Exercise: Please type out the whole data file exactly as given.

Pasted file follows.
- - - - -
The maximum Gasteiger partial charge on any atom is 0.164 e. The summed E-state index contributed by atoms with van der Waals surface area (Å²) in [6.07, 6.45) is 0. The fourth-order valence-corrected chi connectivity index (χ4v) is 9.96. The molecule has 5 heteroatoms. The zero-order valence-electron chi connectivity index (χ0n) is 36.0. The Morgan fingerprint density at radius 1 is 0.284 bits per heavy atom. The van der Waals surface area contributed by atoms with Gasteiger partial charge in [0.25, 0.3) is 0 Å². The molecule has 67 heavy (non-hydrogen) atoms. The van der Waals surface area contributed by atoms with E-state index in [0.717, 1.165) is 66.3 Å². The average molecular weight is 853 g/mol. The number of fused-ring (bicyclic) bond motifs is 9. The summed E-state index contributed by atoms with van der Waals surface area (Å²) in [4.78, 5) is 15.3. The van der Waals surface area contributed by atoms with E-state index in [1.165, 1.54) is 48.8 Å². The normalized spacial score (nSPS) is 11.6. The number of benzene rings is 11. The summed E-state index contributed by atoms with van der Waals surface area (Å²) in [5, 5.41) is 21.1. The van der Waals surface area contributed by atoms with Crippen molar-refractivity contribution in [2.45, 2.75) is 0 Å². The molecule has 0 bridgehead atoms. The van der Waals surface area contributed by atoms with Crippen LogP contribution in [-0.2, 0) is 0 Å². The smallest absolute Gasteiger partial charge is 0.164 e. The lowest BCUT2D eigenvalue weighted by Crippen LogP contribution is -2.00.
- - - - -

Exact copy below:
The maximum Gasteiger partial charge on any atom is 0.164 e. The summed E-state index contributed by atoms with van der Waals surface area (Å²) in [6.07, 6.45) is 0. The fourth-order valence-corrected chi connectivity index (χ4v) is 9.96. The molecule has 5 heteroatoms. The zero-order valence-electron chi connectivity index (χ0n) is 36.0. The Morgan fingerprint density at radius 1 is 0.284 bits per heavy atom. The van der Waals surface area contributed by atoms with Gasteiger partial charge in [0.25, 0.3) is 0 Å². The molecule has 67 heavy (non-hydrogen) atoms. The van der Waals surface area contributed by atoms with E-state index in [0.717, 1.165) is 66.3 Å². The average molecular weight is 853 g/mol. The number of fused-ring (bicyclic) bond motifs is 9. The summed E-state index contributed by atoms with van der Waals surface area (Å²) in [4.78, 5) is 15.3. The van der Waals surface area contributed by atoms with E-state index in [1.165, 1.54) is 48.8 Å². The normalized spacial score (nSPS) is 11.6. The number of benzene rings is 11. The summed E-state index contributed by atoms with van der Waals surface area (Å²) in [5, 5.41) is 21.1. The van der Waals surface area contributed by atoms with Crippen molar-refractivity contribution in [2.45, 2.75) is 0 Å². The molecule has 0 bridgehead atoms. The van der Waals surface area contributed by atoms with Crippen LogP contribution in [-0.2, 0) is 0 Å². The smallest absolute Gasteiger partial charge is 0.164 e. The lowest BCUT2D eigenvalue weighted by Crippen LogP contribution is -2.00.